This article is based on content originally published on our partner platform Seerist, a Controls Risks company.

Iran’s direct cross-border missile and drone attack on Israel on 13-14 April brought the shadow war between the two countries into the open. Israel on 19 April appeared to retaliate as Iran reported intercepting drones over Isfahan and Tabriz. Control Risks considers Middle East-wide implications.  
  • Iran’s response to Israel’s presumed retaliatory strikes has been muted, signalling intent to avoid a further escalation; still, the Israel-Iran shadow war will continue over the coming weeks and sporadic escalatory episodes remain likely.  
  • Accordingly, regional states within Iran’s sphere of influence will continue to face threats. As part of continued efforts to roll back Iran’s regional influence, key Israeli targets will include infrastructure used by Iranian forces and Iran-backed groups, particularly in Syria and Lebanon.  
  • Arab countries allied with the West will continue to avoid picking a side. For now, direct security threats to these countries are limited and regional governments will continue intense diplomatic efforts to ensure they remain on the margins of the conflict.  
  • Businesses in the region should continue to monitor the situation closely and plan through various scenarios. Potential operational disruption of regional air traffic and compliance risks stemming from expansions of sanction regimes and stricter enforcement should also be considered.  
  • Israel’s response  

    Conflicting accounts have emerged regarding the exact nature of Israel’s presumed response on 19 April. Israeli newspaper the Jerusalem Post has reported that strikes on Iranian soil had involved missiles fired by “long distance aircraft”. However, Iranian state-sponsored news agencies have described the development as mostly inconsequential and has so far refrained from attributing responsibility. Iran’s relatively muted reaction suggests it is intent on avoiding a further escalation. Still, the Israel-Iran shadow war will continue over the coming weeks and sporadic escalatory episodes will remain likely, with implications for regional states.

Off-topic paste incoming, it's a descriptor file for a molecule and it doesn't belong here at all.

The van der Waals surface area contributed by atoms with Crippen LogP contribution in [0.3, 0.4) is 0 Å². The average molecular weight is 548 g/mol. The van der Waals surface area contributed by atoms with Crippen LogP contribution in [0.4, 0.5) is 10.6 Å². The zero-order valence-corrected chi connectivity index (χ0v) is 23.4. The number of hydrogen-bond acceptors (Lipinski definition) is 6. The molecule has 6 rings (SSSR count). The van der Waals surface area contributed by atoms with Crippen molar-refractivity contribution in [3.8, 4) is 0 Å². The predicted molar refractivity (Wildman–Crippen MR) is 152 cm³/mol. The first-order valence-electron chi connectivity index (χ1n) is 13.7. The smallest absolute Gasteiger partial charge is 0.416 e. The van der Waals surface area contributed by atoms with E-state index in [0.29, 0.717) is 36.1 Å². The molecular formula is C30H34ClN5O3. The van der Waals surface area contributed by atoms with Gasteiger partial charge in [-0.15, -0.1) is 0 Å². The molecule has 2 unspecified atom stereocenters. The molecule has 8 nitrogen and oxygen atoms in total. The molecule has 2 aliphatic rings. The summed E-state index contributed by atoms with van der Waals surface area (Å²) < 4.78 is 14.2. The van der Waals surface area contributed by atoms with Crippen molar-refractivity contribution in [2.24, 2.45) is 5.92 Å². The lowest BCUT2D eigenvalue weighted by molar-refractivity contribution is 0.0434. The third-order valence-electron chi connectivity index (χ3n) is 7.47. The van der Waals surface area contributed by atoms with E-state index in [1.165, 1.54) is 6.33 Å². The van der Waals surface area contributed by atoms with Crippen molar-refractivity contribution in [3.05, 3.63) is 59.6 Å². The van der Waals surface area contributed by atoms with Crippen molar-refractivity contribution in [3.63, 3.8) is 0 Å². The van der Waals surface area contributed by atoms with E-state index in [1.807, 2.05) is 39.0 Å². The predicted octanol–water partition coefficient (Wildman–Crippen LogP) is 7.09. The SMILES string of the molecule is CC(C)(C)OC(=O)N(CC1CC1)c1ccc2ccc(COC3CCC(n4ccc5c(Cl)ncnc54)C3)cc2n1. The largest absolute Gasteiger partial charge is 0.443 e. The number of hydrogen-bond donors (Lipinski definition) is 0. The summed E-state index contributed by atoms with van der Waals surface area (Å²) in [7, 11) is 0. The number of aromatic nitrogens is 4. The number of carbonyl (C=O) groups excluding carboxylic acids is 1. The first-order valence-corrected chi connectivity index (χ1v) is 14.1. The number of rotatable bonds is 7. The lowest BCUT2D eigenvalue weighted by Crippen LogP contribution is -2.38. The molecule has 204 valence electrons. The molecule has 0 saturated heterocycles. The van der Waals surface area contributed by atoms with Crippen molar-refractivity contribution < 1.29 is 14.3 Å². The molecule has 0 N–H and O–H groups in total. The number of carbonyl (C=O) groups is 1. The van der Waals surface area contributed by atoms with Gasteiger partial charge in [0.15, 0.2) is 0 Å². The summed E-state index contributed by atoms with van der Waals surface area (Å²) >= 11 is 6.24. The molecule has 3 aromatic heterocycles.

Israel-Iran escalation – where next for Middle East regional security?  

    Regional states that host Iranian forces or Iran-backed groups will continue to face significant threats over the coming weeks, as Israel maintains intent to roll back the Islamic republic’s regional influence. In doing so, Israel will likely continue targeting infrastructure used by Iran-linked interests, particularly in Syria and Lebanon. Israel could also conduct sporadic and targeted strikes against infrastructure used by both civilians and Iranian interests, including assets in the vicinity of ports and airports. Importantly, we assess that, should Israel strike dual-use infrastructure, it would likely seek to limit the extent of threats to civilians – particularly in Lebanon. Furthermore, Israel could seek to expand the scope of its retaliation to include Iran-linked maritime assets – though somewhat less plausibly – assets in Iraq and Yemen.

    Western allies in the region have sought to avoid being perceived as picking a side through these rounds of retaliatory action. Jordan was careful to portray its participation in interception operations on 13-14 April as a matter of national defence. And although Gulf Arab states reportedly shared information provided by Iran about the attack to help prepare interception missions, they denied access to their airspace to US and Israeli jets carrying out these missions. No Arab Western ally has so far been reported to have supported Israel’s presumed retaliation against targets on Iranian soil on 19 April. This balanced approach, along with continued backchannel engagement with Iran on the part of Gulf Arab states, will help contain physical security threats over the coming weeks. 

    Business implications  

    Foreign companies with operations in the region should continue to monitor the situation closely and have crisis management teams on standby, as well as consider business continuity implications from operational risk, such as disruption of aviation operations over the coming weeks. Operators have already modified flight schedules, and sporadic airspace closures will remain plausible over the coming weeks, particularly over Israel, Iran, Iraq, Jordan, Syria and Saudi Arabia. Organisations with exposure to clients, suppliers and partners in the region will also need to stay alert to expansions of sanctions regimes against Iran and its affiliated groups and be ready to step-up compliance protocols.  


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